Tuesday, September 04, 2007

Interview with Vietnam Memoir Author

Jim McGarrah teaches teaches creative writing at the University of Southern Indiana, where he is an assistant professor in the English department. Here he answers questions about his new book A Temporary Sort of Peace: A Memoir of Vietnam, recently released by the Indiana Historical Society Press.

For many, the Vietnam War is still too fresh and too painful to read about or see in movies or on TV. What’s your experience with this?
I think a testament to these memories remaining fresh and painful for everyone concerned is the time lapse between when I returned from Vietnam in 1968 and when I actually began my career as a writer trying to come to terms with some of my ghosts in 1998. It took three decades and considerable therapy for PTSD (post-traumatic stress disorder) before I was willing to take on the frightening and often retraumatizing challenge of reflecting on what had happened to all of us in that generation.

How well do you think that movies, books, TV programs, etc. have done thus far in portraying the realities of that war?
There have been some brilliant books written on the subject, including poetry collections, but almost exclusively by people who have had firsthand experience with the Vietnam War. These are books that adhere to Tim O’Brien's famous adage: “you can tell a true war story by its uncompromising and absolute allegiance to obscenity and evil.”

Movies tend to drift away from that because we Americans like to see positive resolution in our Hollywood dramas. The good guy needs to win before we feel like we got our money’s worth and Hollywood caters to that shallowness; TV caters to it even more. Consequently, with those mediums the concern is often more economic success than honesty. There are exceptions. Born on the Fourth of July and Full Metal Jacket were both overwhelmingly real and honest. Apocalypse Now, which was also a great movie, may have been the most real because of its surreality--that vague shadow of existential malaise and then the blatant insanity that ran through every scene.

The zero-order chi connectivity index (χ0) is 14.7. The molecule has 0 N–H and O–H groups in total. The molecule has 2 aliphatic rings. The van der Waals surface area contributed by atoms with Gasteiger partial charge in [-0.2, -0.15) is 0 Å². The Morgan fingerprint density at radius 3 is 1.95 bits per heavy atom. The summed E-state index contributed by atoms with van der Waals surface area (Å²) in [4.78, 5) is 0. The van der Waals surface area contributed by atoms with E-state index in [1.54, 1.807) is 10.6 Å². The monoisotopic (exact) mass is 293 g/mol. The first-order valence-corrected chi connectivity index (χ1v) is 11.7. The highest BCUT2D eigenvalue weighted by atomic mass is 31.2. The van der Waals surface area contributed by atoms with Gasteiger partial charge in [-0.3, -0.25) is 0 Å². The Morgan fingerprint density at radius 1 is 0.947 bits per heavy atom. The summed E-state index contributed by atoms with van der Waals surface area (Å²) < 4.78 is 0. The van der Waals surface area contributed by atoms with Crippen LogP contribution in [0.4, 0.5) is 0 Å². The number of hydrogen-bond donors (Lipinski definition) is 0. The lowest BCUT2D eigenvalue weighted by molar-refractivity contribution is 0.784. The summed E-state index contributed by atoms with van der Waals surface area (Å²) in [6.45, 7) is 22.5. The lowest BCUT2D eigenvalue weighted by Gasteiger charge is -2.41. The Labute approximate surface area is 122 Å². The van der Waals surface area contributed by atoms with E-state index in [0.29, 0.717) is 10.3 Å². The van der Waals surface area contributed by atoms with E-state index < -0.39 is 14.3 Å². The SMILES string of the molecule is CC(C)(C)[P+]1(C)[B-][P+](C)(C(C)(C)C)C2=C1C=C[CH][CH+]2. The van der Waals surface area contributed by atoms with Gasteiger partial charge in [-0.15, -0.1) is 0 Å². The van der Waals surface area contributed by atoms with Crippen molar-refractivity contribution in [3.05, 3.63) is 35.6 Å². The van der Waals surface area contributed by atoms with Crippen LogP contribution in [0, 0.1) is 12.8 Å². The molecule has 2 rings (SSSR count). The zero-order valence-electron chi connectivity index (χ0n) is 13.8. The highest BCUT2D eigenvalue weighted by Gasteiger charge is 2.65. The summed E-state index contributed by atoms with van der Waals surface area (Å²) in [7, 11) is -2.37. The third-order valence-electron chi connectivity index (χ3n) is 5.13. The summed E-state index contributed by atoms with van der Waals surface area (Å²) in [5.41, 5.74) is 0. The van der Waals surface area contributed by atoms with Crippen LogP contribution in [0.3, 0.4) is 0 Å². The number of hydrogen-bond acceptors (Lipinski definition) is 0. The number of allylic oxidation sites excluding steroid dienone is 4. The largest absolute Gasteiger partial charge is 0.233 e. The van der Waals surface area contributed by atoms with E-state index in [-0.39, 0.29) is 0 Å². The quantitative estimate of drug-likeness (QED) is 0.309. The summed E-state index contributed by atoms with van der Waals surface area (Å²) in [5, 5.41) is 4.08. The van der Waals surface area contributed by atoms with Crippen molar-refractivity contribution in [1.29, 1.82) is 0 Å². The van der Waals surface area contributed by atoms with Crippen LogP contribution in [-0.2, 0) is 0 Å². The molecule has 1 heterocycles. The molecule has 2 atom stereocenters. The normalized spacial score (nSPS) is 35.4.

How have they misrepresented things?
One has only to watch Rambo or any of Chuck Norris’ Vietnam movies to understand the answer to that question. One Vietnam veteran is not equal to 50 other men. Rifles do run out of ammunition. American grenades don’t blow up bad guys and leave innocent people alone.

The Vietnam War was part of a political agenda and, as an exercise in “flexible” warfare, had nothing to do with patriotism or justice, as the movies and some books might lead you to believe. As a matter of fact, that may be the most tragic misrepresentation because it makes it easier for politicians to manipulate the public into new wars, like Iraq.

You say that “the jungles of Vietnam, the one place where life was at its best and worst simultaneously every minute of every day.” Briefly explain that sentiment.
There really is no brief answer to that question. It’s a complex and guilt-ridden psychological fact. We are taught that killing is wrong and every fiber of our consciousness rebels against that act. On the other hand, a firefight that a soldier lives through often brings a high, an adrenalin rush that creates a subconscious, sometimes addictive, feeling of euphoria. It’s hard to lie to yourself and not admit it’s one of the greatest physical sensations you’ve ever had. So, when you live through a firefight in which others die, you’re psyche is horribly conflicted with both guilt and joy-–the best and worst of life at the same time.

Has writing this book and going back to Vietnam been healing for you? Has it given you peace?
As the title indicates, there is nothing for combat veterans other than a temporary peace, an island of respite that lets your mind rest from time to time from itself. In that regard, the book and the trip both allowed me some rest at the completion of each.

What is your greatest hope for what people will take away from reading this book?
I hope that people will take away from this book how easy it is in our society to manipulate support for dubious causes and that we all, as free citizens, need to demand more accountability from our leaders when they sacrifice our only treasure, the young. But, that we also need to demand more from ourselves in terms of critical thinking about issues before we allow politicians to send our children to war. War has always got to be the very last option on the table when countries have differences. Too often, it’s been the first.